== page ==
Creating an Internet You Can Walk Through

Short thesis

Shared_Studios is a multidisciplinary art, architecture, and technology organization focused on grounding the connective potential of the Internet in physical spaces to create more secure, accessible, and meaningful encounters across distance. This talk by the founder of Shared_Studios tells the story of its first global initiative -- Portals -- and explains how the shared context of art, the presence of architecture, and the pervasiveness of certain technologies, creates a new opportunity to continuously connect diverse spaces from playgrounds and public parks.


Portals is a global public art initiative. Each Portal is a gold shipping container equipped with immersive audio-visual technology and placed in public sites around the world. When individuals enter one Portal, they come face-to-face with a stranger in a distant, identical Portal and can converse live as if in the same room. Each Portal is staffed by a Portal Curator who engages the local community and provides live interpretation.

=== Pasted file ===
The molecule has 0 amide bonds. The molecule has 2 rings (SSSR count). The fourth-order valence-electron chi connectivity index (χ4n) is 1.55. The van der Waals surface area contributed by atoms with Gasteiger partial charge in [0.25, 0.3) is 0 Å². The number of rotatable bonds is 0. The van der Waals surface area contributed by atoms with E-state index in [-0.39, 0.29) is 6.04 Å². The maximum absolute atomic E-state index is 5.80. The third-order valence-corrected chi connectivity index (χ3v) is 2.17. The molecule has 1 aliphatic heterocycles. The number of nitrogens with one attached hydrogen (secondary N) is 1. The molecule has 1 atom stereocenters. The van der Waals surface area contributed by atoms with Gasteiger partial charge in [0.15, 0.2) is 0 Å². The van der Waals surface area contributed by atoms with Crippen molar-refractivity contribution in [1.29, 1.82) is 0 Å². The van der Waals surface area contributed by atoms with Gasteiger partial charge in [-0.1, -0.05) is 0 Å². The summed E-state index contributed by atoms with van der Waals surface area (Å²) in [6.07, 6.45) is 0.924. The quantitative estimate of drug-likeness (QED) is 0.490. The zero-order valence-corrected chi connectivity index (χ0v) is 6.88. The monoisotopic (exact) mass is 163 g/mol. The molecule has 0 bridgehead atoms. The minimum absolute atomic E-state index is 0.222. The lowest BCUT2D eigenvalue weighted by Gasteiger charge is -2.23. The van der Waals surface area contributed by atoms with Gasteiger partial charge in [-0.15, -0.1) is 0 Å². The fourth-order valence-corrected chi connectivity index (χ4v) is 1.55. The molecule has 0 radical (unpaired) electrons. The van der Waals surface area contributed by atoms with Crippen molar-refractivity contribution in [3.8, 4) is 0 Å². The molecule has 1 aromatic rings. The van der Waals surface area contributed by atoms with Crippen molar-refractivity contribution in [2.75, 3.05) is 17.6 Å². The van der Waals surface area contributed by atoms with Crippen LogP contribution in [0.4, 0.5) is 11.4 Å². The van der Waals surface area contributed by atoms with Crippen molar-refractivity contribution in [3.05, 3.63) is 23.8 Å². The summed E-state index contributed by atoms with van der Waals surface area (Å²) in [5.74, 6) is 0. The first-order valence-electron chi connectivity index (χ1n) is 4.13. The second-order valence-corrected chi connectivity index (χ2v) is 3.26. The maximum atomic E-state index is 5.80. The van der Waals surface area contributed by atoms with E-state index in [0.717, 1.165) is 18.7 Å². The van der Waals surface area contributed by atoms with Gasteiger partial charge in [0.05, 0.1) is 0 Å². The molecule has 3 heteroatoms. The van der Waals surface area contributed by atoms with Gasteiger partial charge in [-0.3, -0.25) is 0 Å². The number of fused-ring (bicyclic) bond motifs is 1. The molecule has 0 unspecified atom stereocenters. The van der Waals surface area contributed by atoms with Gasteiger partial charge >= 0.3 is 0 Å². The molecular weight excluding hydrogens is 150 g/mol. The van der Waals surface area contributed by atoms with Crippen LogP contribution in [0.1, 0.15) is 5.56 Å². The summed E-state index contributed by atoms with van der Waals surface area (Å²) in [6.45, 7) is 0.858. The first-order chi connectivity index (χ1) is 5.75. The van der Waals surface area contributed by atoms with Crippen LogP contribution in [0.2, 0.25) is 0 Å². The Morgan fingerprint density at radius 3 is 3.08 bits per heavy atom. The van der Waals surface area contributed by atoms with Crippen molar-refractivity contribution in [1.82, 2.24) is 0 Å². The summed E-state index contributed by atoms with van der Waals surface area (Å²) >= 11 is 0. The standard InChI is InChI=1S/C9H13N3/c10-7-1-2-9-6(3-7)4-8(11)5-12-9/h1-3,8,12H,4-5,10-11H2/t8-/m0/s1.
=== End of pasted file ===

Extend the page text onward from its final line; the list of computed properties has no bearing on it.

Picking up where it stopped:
In December 2014, Shared_Studios launched its first two Portals connecting Tehran and New York. It invited strangers in each country to engage in private, 20-minute, one-on-one conversations around the prompt “What would make today a good day for you?” The idea quickly spread. Since then, diverse communities have set up their own Portals in Afghanistan, Cuba, Honduras, an IDP camp in Iraq, Iran, a Syrian refugee camp in Jordan, Kenya, Mexico, and Rwanda. (And now, thanks to re-Publica, in Berlin too!)

More than 13,000 people have engaged in one-on-one dialogues around the world through Portals. In addition, thousands more have turned Portals into a global community space for hosting global classes, creative and entrepreneurial collaborations, and public performances. Portals have latched onto public sites, turning them into global squares.

This talk will tell the story of how Portals grew from a one-off art idea between Iran and the U.S. into a global undertaking. It will explore how the shared context of art, the physicality of architecture, and the pervasiveness of certain technologies create a unique opportunity to carve wormholes throughout the world. And it will lay out a vision for how physical spaces can be interconnected and networked this decade, from playgrounds to coffee tables. It will discuss the possibilities and perils of this undertaking, and suggest ways forward.